Waterfowl Rules Process
The migratory rules are different from other program rules in that, every year, Wisconsin must work with the U.S. Fish and Wildlife Service in order to open the season and to set season dates and bag limits.
The first step in the yearly process is data acquisition, including obtaining information on bird populations and nesting habitat. The primary sources of information for the regulatory decisions come from spring duck and goose pair and habitat surveys conducted in Wisconsin and across the continental breeding areas.
After these data are collected and reviewed at the Flyway meetings, USFWS produces a framework in late July within which states can set their seasons. Due to this regulatory process, summer is the busiest time of the year for the migratory waterfowl program. As soon as the framework is revealed, state biologists propose specific season limitations, hold meetings with waterfowl groups and hold public hearings around the state to get a good idea of hunter preferences. These meetings occur in late July and early August.
Also at this time, emails and letters are pouring in from interested parties. Based on all of the public comments and other important considerations, biologists draw up a final proposal, which is presented to the state Natural Resources Board in mid-August. This leaves just enough time to make changes to and produce the migratory regulations, post them to the website and distribute hard copies to service centers by early September.
The Flyway System
The process of regulating waterfowl (duck and goose) hunting in the United States began during the latter half of the 19th century when east-coast hunters noticed that numbers of waterfowl using traditional areas were declining. Individual states passed legislation to control hunting activities, primarily market hunting, but there was no coordinated effort to manage or control harvests of migratory birds in the U.S. at that time.
In 1916, the U.S. and Canada (represented by Great Britain) signed the Migratory Bird Treaty, which recognized waterfowl as an internationally-shared migratory resource. The subsequent passage of the Migratory Bird Treaty Act in 1918 gave the Department of the Interiors Fish and Wildlife Service oversight authority to manage and regulate the harvests of migratory birds in the U.S.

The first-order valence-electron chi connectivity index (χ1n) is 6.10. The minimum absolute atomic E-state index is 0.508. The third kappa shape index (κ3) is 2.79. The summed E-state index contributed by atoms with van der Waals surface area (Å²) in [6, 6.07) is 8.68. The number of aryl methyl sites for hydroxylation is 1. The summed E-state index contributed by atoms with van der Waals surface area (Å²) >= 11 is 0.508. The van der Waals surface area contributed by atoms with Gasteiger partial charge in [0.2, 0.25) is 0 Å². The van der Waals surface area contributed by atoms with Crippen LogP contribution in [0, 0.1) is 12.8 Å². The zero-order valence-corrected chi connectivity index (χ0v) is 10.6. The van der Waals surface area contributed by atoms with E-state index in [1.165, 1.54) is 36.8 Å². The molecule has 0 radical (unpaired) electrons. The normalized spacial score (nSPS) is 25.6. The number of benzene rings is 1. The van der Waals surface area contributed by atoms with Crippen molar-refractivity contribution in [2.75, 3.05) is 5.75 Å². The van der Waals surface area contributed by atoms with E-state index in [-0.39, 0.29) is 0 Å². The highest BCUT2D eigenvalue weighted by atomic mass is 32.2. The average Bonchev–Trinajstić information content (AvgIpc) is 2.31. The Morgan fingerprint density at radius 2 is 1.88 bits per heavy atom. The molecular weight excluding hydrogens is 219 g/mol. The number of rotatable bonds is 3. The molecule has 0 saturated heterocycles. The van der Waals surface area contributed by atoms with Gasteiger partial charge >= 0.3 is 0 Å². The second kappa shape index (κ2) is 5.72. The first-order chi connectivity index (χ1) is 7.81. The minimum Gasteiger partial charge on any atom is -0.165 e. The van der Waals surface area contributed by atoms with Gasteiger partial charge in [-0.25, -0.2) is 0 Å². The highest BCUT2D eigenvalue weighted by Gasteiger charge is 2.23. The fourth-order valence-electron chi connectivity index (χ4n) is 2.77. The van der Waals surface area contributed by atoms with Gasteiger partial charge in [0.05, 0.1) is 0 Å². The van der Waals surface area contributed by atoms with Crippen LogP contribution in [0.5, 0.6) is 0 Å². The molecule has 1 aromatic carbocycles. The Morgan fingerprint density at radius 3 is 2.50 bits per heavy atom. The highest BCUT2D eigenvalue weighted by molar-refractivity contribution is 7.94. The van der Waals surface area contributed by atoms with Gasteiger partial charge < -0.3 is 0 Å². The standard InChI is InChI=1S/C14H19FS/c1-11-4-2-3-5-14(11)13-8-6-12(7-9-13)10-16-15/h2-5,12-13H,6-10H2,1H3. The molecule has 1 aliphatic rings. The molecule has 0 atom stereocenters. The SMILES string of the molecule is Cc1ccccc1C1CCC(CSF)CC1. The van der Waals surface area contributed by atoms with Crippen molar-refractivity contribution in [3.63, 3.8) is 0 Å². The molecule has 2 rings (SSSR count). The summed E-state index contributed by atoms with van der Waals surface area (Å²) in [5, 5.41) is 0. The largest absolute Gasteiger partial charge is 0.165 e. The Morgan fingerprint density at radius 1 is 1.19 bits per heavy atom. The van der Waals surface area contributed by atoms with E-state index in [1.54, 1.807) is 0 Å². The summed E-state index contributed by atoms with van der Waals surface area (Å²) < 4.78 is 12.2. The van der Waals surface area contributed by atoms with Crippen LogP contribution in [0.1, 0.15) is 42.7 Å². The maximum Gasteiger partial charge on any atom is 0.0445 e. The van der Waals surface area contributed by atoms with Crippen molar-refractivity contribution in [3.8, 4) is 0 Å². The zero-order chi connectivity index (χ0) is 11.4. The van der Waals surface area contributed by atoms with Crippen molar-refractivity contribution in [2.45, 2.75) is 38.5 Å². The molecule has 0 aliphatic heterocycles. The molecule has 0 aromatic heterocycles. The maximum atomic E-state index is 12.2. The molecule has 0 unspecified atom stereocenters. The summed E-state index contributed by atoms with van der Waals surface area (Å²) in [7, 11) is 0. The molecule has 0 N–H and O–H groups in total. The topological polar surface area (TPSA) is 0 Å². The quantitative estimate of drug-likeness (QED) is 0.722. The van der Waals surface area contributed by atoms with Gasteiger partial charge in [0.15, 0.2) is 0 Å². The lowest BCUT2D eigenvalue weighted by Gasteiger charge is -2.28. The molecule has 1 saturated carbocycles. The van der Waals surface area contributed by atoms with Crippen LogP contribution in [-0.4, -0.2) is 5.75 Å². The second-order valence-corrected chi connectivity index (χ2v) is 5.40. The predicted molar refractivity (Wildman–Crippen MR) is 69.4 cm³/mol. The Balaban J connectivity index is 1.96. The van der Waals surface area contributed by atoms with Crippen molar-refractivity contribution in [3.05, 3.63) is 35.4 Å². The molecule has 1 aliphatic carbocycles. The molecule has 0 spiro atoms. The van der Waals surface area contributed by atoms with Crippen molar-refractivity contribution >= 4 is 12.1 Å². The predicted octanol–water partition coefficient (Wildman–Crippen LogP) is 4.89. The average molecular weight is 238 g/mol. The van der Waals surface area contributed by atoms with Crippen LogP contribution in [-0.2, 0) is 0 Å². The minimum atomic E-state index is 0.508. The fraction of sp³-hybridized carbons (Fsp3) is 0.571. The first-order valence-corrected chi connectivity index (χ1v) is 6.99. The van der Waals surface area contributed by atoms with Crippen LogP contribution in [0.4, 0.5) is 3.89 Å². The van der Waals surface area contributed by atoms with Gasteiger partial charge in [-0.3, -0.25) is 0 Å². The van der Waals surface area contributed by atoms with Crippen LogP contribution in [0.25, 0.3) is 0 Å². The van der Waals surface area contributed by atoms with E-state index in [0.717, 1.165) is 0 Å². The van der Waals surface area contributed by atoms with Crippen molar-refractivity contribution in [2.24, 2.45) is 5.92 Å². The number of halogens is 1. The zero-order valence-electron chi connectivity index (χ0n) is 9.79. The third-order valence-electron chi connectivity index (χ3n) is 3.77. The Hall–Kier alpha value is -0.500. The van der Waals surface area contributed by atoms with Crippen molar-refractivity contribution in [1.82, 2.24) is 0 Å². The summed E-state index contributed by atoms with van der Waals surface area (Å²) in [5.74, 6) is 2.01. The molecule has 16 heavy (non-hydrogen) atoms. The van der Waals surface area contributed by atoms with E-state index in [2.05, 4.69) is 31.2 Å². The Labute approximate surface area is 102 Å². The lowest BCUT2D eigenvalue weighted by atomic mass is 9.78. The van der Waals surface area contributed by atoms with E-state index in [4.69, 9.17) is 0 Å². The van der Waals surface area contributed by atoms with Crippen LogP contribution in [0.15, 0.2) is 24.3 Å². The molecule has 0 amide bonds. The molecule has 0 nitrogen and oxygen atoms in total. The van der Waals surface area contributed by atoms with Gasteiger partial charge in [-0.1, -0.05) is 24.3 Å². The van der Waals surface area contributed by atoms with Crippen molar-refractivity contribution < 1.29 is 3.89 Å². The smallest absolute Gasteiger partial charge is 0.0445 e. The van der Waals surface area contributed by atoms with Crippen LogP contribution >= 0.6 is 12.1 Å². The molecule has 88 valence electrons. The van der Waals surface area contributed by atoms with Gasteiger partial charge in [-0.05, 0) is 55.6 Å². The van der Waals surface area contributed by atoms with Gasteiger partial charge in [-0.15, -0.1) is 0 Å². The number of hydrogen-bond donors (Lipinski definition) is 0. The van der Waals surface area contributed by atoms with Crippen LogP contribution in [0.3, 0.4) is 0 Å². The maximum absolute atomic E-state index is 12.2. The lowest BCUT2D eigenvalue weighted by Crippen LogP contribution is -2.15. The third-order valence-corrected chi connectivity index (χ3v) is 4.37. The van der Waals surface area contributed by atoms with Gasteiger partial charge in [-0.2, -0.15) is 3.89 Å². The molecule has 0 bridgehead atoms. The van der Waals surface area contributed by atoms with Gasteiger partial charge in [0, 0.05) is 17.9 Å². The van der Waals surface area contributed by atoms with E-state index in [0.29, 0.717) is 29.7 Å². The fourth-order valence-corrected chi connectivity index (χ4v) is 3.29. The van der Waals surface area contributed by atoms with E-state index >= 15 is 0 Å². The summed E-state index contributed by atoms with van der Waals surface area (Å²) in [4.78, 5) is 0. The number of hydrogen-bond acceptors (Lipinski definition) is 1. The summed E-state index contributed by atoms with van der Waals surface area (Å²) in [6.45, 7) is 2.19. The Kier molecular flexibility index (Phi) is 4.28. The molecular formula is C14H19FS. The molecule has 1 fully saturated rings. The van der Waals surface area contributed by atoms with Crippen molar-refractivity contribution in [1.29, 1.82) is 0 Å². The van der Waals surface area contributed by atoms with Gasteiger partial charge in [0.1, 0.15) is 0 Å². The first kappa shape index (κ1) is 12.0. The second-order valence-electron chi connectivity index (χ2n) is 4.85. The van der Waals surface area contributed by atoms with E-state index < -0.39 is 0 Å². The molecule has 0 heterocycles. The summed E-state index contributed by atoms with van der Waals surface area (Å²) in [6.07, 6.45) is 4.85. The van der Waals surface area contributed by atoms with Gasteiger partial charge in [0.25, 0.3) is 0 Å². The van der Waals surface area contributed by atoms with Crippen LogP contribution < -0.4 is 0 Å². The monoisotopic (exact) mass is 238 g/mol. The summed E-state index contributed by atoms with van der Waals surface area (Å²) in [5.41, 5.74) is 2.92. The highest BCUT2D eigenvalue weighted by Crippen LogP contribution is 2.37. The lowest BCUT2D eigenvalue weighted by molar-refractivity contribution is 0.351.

Initially, the federal government took it upon itself to regulate waterfowl hunting. Many people in state fish and game management agencies, however, were unhappy with their lack of input into the regulations setting process. To address this concern, the USFWS created the Flyway System in 1952 and established four flyway councils -- the Atlantic, Mississippi, Central and Pacific. Through these councils, state conservation agencies have input into international waterfowl management programs.
The Flyway boundaries that were originally laid out, and are still in use today, appeared to define fairly distinct reproductive and migration regions for some of the most heavily harvested species of ducks and geese. With the passage of time and changes in land use, the flyway boundaries may be less distinct for some species than they were 50 years ago. Nevertheless, the present Flyway System is still an excellent vehicle for the cooperative management of North America's waterfowl resources. Flyway System description -- courtesy Guy Zenner.
Wisconsin waterfowl regulatory schedule
- Mississippi Flyway meetings
- USFWS finalizes waterfowl hunting season frameworks for the states
- Wisconsin Conservation Congress Migratory Committee meeting**
- Wisconsin DNR Post-flyway meeting**
- Wisconsin DNR public hearings**
- "Due date" for all public comments on Wisconsin waterfowl hunting regulations (the Friday following the last day of the public hearings)
- Final proposal for Wisconsin waterfowl hunting regulations prepared
- Wisconsin Natural Resources Board approves waterfowl hunting regulations for current year**
- Wisconsin breeding waterfowl survey
- Continental breeding waterfowl surveys and pond counts
- USFWS and Mississippi Flyway summer meetings to make following year season recommendations
More information on waterfowl regulations and other topics can be found on the U.S. Fish and Wildlife Service webpage